MEDFORD, Ore. — When the Camp Fire raced through Paradise, California, many people lost everything. Those who evacuated as their homes burned were lucky not to have lost their lives — because others did perish. Rebuilding after that fire is a long, arduous, and ongoing process, but in some cases small acts of kindness have made all the difference.
"I was in band and our principal came in and asked us to go home and evacuate," said Stacy Wisener. "It all went crazy from there."
Rogue Valley Adventist Academy is collecting instruments for students in Paradise, California. More than half the students who attend Paradise Adventist Academy lost their home. This includes their favorite musical instruments, and choir/band clothing.https://t.co/usedaDTwhE— Leah Thompson (@LeahNW12) December 12, 2018
Wisener is a student and musician at Paradise Adventist Academy. While her instrument survived the fire, the same can't be said for the instruments of all of her bandmates.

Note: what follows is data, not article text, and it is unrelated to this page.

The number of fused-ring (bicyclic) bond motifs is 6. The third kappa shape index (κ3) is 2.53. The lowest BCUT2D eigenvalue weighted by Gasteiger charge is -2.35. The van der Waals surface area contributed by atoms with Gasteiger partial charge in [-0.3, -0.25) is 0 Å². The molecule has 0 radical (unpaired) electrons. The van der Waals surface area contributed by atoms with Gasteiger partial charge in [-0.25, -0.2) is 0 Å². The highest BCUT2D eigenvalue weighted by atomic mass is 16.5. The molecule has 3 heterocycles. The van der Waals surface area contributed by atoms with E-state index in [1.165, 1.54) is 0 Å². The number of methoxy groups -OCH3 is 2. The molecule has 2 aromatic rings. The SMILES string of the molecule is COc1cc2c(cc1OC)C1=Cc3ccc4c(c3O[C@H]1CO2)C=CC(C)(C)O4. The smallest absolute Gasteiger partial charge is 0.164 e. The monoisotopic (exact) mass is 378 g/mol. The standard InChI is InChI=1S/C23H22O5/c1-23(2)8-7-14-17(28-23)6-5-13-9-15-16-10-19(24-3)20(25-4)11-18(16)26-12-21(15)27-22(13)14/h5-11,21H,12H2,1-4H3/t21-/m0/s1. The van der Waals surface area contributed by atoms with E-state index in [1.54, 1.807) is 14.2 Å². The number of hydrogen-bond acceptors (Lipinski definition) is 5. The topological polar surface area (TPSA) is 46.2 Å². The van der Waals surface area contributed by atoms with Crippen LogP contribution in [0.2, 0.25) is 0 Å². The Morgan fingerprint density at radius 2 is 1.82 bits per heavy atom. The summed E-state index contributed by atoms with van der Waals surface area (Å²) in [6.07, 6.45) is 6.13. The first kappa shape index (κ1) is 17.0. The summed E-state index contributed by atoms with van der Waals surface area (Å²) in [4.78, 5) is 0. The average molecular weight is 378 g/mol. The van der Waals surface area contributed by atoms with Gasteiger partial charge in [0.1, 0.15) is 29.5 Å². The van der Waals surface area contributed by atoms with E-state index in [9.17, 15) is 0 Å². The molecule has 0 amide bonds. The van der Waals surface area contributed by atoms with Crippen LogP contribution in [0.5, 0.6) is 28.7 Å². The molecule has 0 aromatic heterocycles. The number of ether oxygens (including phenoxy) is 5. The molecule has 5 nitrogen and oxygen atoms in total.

Following the deadly fire, people from around the Rogue Valley donated instruments to those students who had lost everything in the Camp Fire and were unable to participate in the school band. Other communities from throughout Oregon, Washington and California pitched in as well.
"When they actually came to the school, we had kids who were waiting for the instruments," said Wisener. "And their faces lit up, it was really . . . it was nice."
Now, months later, student from Paradise Adventist are traveling and playing music for other schools — celebrating how they've begun to recover and repaying the acts of kindness that helped to facilitate it.
"It's like one billion hugs, I don't know how to explain it better than that . . . it's genuinely been so amazing," Wisener said.
Katie Hamilton, a choir student at Paradise Adventists, is also at a loss for how to explain what the gestures have meant to them. "There aren't words . . . thank you, thank you, thank you, we appreciate it so, so much!"
Today is the last day of their week-long band tour, but it's certainly not something they will soon forget.
"It's so nice, it's like a breath of fresh air," said Wisener.